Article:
Wallingford, Connecticut: Donald Cariati Jr., of Meriden, Connecticut, has been sentenced to a year and a day of imprisonment to be followed by a year of supervised release for obstructing the IRS.

Cariati owns and operates Cariati Developers, or CDI, a snowplow and hauling business. Between 2013 and 2017, he paid several employees with company checks asserting that they were independent contractors or subcontractors to evade withholding and paying over taxes to the IRS. Cariati and his company failed to issue 1099s to these “subcontractors” for some years. Cariati also informed certain individuals that they were being paid off the books.

In late 2015, the IRS began an audit of CDI, during which Cariati caused fraudulent invoices to be made available to an IRS revenue agent. The invoices were purported to have been created in 2013 and purportedly substantiated that individuals were appropriately considered subcontractors.

Investigation also revealed that in 2014 CDI paid an invoice related to products for Cariati’s cigarette boat. During the audit, Cariati caused his accountant to provide to the IRS a false invoice to make it appear that the purchase was a business and not a personal expense.

Cariati, who pleaded guilty in February, was also ordered to pay $1,077,048.99 in restitution. He has paid $1 million toward his tax obligation.

Sacramento, California: Local couple William Bennett, 42, and Christina Bennett, 38, have pleaded guilty to conspiring to defraud the U.S. by submitting false claims for federal income tax refunds.

For some three years beginning in 2012, a conspirator provided William Bennett with others’ personal ID information; he filed returns for those people claiming false, inflated refunds based on false statements. The returns usually fell into similar categories and contained similar false claims for employment, income, withholding and dependency exemptions. Some of the returns also sought credits to which the individuals on the returns were not entitled, such as the American Opportunity Credit.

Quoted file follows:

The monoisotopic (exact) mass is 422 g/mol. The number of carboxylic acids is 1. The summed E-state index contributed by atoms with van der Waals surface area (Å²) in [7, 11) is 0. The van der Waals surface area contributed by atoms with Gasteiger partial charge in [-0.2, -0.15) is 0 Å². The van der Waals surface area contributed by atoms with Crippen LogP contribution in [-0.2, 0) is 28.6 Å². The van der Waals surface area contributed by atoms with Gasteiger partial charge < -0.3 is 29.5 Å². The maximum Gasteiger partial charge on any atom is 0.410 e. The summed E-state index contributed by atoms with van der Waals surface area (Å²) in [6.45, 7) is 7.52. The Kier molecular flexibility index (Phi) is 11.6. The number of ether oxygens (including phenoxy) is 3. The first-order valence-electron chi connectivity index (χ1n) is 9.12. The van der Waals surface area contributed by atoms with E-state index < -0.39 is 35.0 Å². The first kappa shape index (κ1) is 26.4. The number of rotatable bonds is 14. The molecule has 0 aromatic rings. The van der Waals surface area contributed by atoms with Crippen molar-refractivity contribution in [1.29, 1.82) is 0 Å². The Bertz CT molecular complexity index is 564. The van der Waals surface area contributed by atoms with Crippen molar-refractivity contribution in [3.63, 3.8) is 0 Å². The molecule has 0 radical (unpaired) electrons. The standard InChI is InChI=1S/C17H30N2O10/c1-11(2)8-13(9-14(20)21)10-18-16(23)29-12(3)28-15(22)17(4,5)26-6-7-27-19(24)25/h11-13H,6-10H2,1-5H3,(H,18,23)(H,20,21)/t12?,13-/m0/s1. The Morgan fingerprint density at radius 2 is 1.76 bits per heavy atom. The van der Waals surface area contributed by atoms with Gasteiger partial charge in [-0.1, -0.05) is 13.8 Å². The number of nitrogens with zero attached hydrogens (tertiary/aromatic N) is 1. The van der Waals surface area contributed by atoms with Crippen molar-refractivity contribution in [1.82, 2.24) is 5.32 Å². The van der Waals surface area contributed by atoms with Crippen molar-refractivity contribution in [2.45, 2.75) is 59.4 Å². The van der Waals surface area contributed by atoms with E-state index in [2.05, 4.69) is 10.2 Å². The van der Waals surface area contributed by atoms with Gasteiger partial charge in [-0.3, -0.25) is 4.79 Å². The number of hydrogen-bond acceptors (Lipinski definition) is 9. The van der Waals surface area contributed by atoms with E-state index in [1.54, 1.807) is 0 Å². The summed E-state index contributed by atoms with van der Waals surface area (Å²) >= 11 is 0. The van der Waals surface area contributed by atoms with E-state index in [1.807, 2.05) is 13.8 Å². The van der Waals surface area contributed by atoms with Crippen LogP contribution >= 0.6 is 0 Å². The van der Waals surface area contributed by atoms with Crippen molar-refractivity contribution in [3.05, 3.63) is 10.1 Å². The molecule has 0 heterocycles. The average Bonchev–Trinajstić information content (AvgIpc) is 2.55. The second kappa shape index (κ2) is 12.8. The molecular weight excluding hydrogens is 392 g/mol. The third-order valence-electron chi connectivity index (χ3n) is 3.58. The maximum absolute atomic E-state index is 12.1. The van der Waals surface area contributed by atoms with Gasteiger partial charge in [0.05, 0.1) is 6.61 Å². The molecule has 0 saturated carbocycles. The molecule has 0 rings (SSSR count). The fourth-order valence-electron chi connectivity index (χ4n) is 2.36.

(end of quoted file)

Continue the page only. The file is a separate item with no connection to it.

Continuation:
The fraudulent refunds were often deposited in bank accounts that the Bennetts or their conspirator controlled. The co-conspirators divided the money, sometimes providing the filer with a small portion of the refund.

Chicago: Former Illinois state senator Terrance P. Link has pleaded guilty to a federal tax charge and admitted willfully underreporting his income for several years.

Link admitted that he underreported his income for calendar years 2012 through 2016, causing total losses to the IRS of at least $71,133 and to the Illinois Department of Revenue of at least $11,527.

For 2016, Link admitted that he underreported approximately $93,859, approximately $73,159 of which was money from a campaign fund that Link spent on personal expenses.

Link pleaded guilty to one count of filing a false return, a charge punishable by up to three years in prison. He agreed to pay restitution of $71,133 to the IRS and $11,527 to the Illinois Department of Revenue.

Brunswick, Georgia: William Brunson, of Kingsland, Georgia, former executive director of the Camden County Public Service Authority, has been sentenced to 32 months in prison after misappropriating funds intended for payment of employees’ federal payroll taxes.

Brunson was responsible for paying over employment taxes on behalf of the Public Service Authority but failed to remit more than $677,000. In addition to not filing his personal returns during that period, Brunson also used a Camden County PSA credit card and other funds for his personal use, including the purchase of antique cars.

He was terminated from the PSA in May 2018 after an audit of PSA finances and an investigation by the Georgia Bureau of Investigation.

Brunson, who pleaded guilty, was also ordered to pay $677,768.40 in restitution and to serve three years of supervised release after completion of his prison term.

Ithaca, New York: Restaurateur Geoffrey Tyrrell has pleaded guilty to grand larceny and criminal tax fraud charges.

Between September 2013 and May 2017, Tyrell, owner of Fat Jacks BBQ, collected $199,491 in sales tax from customers and failed to file sales tax returns and remit the money to the state.